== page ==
On Monday, Senate Minority Leader Chuck Schumer (D-NY) tried to get an assurance from Senate Majority Leader Mitch McConnell (R-KY) that he’ll allow the public to scrutinize Senate Republicans’ secret health care bill for more than 10 hours before the Senate is forced to vote on it.
McConnell wouldn’t make any promises.
“Will we have time — more than 10 hours, since this is a complicated bill — to review the bill?” Schumer asked. “Will it be available to us and the public more than 10 hours before we have to vote for it? Since our leader has said — our Republican leader — that there will be plenty of time for a process where people can make amendments. You need time to prepare those amendments.”
“I think we’ll have ample opportunity to read and amend the bill,” McConnell replied.
“Will it be more than 10 hours?” Schumer said.
But McConnell wouldn’t stray from his talking point, reiterating, “I think we’ll have ample opportunity to read and amend the bill.”
The exchange came on Monday evening, during which a string of Democratic senators took to the Senate floor to express their anger about the secretive process Republican senators are using to draft their version of the American Health Care Act (AHCA), also known as Trumpcare. The bill, which Republicans plan to vote on next week, is reportedly shaping up to look much like the House version that the Congressional Budget Office estimates will cost 23 million Americans their health insurance.
It’s impossible to draw firm conclusions, however, because nobody outside a small, predominately male group of Republican senators has been in the room when the bill has been under construction.
Throughout the evening, Democrats shed light on the difference between the lengthy and public process used to pass the Affordable Care Act (ACA) in 2009, and what Republicans are up to now.
Obamacare had 100 Senate hearings and 161 amendments from Republicans.
Trumpcare has had 0 Senate hearings and 0 amendments from Democrats. pic.twitter.com/jSyeHhm3TQ
— Matt McDermott (@mattmfm) June 20, 2017
At another point, Sen. Joni Ernst (R-IA), under questioning from Schumer, admitted that the ACA was subject to 25 consecutive days of hearings and 169 hours of consideration. Trumpcare, by contrast, has yet to have a single Senate hearing.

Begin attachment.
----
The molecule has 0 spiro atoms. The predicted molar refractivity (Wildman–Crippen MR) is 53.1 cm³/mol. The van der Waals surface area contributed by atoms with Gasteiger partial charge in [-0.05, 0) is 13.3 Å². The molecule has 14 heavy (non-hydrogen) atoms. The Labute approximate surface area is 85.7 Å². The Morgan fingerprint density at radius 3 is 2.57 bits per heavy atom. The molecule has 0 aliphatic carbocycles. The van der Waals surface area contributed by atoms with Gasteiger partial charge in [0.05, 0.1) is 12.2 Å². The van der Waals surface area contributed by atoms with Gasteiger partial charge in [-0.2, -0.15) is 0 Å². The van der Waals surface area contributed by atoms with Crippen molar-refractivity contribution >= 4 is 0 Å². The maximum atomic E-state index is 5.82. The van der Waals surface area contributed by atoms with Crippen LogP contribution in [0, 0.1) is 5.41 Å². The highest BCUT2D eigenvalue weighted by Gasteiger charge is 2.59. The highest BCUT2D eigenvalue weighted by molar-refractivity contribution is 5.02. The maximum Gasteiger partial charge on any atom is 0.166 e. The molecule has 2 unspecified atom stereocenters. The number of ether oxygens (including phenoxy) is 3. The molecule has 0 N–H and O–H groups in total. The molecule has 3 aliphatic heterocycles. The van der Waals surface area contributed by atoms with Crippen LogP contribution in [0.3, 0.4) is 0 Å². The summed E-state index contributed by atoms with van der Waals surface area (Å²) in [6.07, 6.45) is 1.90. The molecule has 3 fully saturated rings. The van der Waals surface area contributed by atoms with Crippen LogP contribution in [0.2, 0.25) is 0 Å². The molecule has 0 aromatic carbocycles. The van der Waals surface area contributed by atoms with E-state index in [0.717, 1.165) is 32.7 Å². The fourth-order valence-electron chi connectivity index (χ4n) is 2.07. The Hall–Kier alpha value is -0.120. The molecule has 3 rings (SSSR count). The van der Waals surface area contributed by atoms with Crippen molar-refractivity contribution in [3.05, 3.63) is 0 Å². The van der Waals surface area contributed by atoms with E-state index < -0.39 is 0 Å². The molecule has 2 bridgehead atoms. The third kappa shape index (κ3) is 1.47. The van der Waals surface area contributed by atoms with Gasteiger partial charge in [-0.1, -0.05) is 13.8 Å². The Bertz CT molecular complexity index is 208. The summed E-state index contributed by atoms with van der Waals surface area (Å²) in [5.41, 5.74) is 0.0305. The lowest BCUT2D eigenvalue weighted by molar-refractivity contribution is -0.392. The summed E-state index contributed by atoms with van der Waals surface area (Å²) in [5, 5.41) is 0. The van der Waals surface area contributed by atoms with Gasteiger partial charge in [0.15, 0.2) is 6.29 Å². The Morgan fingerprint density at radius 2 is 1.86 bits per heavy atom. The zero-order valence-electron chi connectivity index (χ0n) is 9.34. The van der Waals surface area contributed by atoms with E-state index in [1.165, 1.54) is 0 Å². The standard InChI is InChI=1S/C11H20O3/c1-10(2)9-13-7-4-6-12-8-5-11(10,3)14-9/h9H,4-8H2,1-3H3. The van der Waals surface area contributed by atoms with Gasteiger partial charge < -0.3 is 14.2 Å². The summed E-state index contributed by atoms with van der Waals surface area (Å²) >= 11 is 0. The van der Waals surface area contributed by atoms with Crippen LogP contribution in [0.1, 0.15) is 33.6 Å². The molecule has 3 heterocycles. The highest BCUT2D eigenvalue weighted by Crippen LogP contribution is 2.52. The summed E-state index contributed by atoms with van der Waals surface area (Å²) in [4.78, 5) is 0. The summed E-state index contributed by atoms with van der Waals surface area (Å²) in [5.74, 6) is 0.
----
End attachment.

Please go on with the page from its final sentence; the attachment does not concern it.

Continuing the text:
Trumpcare: 0 days of hearings pic.twitter.com/odHYpgDYUx
— CAP Action (@CAPAction) June 19, 2017
But McConnell and other Senate Republicans are holding firm to their plan to subject the AHCA to as little scrutiny as possible. The New York Times reports that “Republicans, who hold 52 seats in the Senate, are planning to pass their repeal bill using special budget rules that would bypass a Democratic filibuster” and “plan to push through their repeal bill under arcane budget rules that would limit debate on it to 20 hours.”
This is the same sort of process Republicans like Vice President Mike Pence and Sen. John Cornyn (R-TX) decried when they were constructing scarecrow arguments about the ACA back in early 2010.
It's simply wrong for legislation that'll affect 100% of the American people to be negotiated behind closed doors – http://ow.ly/W9gq #hcr
— Governor Mike Pence (@GovPenceIN) January 13, 2010
The people have a right to know what is happening behind closed doors with secret HC negotiations
— JohnCornyn (@JohnCornyn) January 7, 2010
But there’s a reason Republicans no longer care about subjecting major pieces of legislation to public debate. The health care plan that passed the House with nothing but Republican votes is essentially a tax cut for the rich masquerading as health care reform; it’s so unpopular that even Fox News can’t spin it.
Poll: View of the American Health Care Act. pic.twitter.com/CZqCGrJfsE
— Fox News (@FoxNews) June 9, 2017
McConnell’s strategy of secrecy has limited blowback by keeping Trumpcare off the front page of newspapers and cable news. That was again the case Tuesday morning, despite Democrats’ efforts on the Senate floor and some breaking news about Republicans’ expedited timeline.
Another benefit of secrecy is that Republican senators end up not having to try and defend the actual substance of the bill. That was on display during Sen. Bob Corker’s (R-TN) Tuesday morning interview on MSNBC, during which he framed himself as a bystander to a flawed process involving a bill he hasn’t seen — but left the door open to voting for it anyway.